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Why Net Censorship in Times of Political Unrest Results in More Violent Uprisings: A Social Simulation Experiment on the UK Riots

17 Pages Posted: 16 Aug 2011  

Antonio A. Casilli

Telecom ParisTech

Paola Tubaro

CNRS; University of Greenwich

Date Written: August 14, 2011

Abstract

Following the 2011 wave of political unrest, going from the Arab Spring to UK riots, the formation of a large consensus around Internet censorship is underway. Beyond all political consideration of consequences in terms of freedom of expression, the present paper adopts a social simulation approach to show that the decision to "regulate" or restrict social media in situations of civil unrest results in higher levels of violence. Building on Epstein's (2002) agent based model, several alternative scenarios are generated. Systemic optimum, represented by complete absence of censorship, not only corresponds to lower levels of violence over time, but allows for significant cant periods of social peace after each outburst.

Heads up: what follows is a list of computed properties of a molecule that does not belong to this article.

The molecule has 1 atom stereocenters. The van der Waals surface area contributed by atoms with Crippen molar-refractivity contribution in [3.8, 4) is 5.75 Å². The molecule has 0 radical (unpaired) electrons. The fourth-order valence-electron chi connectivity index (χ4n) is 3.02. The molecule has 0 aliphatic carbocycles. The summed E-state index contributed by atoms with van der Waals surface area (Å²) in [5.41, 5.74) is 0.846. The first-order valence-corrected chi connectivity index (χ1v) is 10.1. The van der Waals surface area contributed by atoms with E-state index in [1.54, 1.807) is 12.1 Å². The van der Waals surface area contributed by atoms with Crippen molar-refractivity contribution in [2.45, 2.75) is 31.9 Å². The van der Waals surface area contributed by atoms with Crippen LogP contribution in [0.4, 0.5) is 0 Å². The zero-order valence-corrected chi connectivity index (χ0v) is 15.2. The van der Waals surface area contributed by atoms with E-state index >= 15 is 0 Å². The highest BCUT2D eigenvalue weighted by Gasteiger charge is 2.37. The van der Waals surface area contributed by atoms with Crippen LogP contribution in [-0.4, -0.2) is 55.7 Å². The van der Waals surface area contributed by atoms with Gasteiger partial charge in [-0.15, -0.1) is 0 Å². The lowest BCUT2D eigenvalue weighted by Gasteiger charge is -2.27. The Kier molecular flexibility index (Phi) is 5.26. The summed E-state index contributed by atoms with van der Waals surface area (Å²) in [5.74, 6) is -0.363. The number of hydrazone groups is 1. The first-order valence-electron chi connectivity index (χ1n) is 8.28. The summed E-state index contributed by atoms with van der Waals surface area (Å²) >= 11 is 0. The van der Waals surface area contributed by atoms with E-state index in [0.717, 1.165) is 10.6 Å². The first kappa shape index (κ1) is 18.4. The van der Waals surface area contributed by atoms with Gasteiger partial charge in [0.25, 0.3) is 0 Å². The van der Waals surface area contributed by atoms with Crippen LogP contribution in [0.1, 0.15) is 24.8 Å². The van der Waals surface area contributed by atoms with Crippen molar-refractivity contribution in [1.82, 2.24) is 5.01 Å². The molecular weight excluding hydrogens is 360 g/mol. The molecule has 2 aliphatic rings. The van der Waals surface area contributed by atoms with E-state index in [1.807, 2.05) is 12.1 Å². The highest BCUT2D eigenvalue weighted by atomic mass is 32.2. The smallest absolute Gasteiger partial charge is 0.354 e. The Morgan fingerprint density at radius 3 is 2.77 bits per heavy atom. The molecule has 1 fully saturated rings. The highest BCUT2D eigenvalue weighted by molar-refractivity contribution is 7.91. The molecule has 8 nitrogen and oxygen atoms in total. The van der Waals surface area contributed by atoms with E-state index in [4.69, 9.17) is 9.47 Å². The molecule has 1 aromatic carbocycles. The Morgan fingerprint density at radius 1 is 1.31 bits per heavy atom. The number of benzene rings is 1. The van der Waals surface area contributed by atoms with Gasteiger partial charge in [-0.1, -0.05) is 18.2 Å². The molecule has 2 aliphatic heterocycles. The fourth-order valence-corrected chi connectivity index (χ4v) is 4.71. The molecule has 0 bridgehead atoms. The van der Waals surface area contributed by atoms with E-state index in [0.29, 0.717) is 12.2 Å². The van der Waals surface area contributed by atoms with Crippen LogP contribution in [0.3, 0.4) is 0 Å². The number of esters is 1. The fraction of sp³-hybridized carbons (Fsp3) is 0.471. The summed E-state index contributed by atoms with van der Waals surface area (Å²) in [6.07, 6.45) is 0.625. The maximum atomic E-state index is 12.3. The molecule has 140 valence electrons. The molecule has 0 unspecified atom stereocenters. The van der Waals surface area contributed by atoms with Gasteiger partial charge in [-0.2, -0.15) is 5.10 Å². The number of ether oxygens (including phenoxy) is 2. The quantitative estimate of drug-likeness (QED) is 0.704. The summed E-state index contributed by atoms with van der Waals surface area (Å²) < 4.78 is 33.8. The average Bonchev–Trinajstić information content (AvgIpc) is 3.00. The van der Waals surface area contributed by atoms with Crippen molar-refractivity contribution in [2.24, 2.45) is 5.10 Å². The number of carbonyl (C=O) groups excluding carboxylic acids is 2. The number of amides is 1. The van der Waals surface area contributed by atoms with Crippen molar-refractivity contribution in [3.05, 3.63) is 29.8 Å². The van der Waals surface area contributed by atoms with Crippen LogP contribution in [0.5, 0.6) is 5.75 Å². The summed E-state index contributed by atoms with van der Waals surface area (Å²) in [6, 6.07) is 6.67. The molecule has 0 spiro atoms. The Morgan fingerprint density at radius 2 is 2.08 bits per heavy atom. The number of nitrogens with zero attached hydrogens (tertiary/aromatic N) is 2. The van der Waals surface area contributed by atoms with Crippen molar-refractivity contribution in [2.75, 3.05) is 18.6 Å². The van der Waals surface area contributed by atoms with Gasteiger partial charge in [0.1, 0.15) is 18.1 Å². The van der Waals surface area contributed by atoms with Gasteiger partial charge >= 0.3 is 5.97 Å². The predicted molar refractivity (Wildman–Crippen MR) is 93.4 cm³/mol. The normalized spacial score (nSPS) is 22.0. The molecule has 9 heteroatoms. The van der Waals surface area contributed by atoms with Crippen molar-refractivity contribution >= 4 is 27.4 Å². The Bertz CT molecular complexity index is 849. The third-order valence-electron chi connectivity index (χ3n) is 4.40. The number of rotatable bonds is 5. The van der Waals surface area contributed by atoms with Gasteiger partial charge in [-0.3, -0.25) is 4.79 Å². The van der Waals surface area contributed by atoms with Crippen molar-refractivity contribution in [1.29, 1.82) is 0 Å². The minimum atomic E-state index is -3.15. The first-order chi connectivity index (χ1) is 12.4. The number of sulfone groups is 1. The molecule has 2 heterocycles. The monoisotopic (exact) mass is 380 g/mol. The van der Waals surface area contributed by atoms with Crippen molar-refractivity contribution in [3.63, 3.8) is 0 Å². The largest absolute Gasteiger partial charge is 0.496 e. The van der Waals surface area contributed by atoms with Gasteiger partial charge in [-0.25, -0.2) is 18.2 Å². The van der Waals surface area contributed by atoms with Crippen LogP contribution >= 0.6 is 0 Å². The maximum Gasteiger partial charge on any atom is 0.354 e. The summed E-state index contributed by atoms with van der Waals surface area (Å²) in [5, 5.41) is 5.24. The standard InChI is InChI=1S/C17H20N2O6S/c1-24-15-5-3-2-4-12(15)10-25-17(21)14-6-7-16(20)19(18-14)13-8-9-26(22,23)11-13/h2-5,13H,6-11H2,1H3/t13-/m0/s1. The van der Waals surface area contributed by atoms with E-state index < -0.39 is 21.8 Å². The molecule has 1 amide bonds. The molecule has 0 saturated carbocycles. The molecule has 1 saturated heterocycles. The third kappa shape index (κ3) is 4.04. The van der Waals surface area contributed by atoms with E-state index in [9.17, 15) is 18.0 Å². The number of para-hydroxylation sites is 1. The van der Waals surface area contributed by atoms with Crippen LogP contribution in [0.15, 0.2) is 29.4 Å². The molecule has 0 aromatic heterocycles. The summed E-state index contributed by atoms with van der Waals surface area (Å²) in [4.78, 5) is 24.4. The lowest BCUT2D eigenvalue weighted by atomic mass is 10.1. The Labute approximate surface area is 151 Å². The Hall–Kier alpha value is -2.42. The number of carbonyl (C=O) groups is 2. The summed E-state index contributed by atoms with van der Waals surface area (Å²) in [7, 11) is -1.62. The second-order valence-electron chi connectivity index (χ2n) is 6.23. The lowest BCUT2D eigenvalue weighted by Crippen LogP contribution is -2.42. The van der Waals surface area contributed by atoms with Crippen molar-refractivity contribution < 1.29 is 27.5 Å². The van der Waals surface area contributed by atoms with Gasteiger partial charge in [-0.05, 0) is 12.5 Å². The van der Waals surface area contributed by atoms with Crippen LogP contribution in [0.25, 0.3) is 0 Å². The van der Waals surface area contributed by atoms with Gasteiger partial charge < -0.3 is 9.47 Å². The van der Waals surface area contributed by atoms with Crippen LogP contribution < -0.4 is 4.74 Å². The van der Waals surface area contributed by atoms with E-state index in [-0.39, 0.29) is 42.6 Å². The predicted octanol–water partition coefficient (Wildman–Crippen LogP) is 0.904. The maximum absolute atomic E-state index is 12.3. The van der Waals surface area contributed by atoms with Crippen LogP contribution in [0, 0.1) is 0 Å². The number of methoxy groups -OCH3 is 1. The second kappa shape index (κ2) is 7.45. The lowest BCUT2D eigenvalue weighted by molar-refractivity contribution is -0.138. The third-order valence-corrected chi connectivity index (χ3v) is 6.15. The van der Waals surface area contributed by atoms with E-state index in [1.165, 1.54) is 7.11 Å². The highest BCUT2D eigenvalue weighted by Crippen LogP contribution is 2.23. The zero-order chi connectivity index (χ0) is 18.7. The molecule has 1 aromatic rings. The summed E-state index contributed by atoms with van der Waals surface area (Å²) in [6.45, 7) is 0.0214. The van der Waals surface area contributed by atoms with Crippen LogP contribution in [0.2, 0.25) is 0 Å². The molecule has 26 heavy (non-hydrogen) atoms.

Keywords: UK riots, Arab Spring, civil violence, Internet censorship, agent-based modelling, social simulation, social media tactical media, flash mobs.

Suggested Citation

Casilli, Antonio A. and Tubaro, Paola, Why Net Censorship in Times of Political Unrest Results in More Violent Uprisings: A Social Simulation Experiment on the UK Riots (August 14, 2011). Available at SSRN: https://ssrn.com/abstract=1909467 or http://dx.doi.org/10.2139/ssrn.1909467

Antonio A. Casilli (Contact Author)

Telecom ParisTech ( email )

46 rue Barrault
F-75634 Paris, Cedex 13
France

Paola Tubaro

CNRS ( email )

Bureau 2051/DIG-Moulon
LRI, Bâtiment 660, Université Paris Sud
Orsay, 91405
France
+33(0)169155774 (Phone)

HOME PAGE: http://https://www.lri.fr/membre.php?mb=2133

University of Greenwich ( email )

Park Row, Greenwich
London, SE10 9LS
United Kingdom

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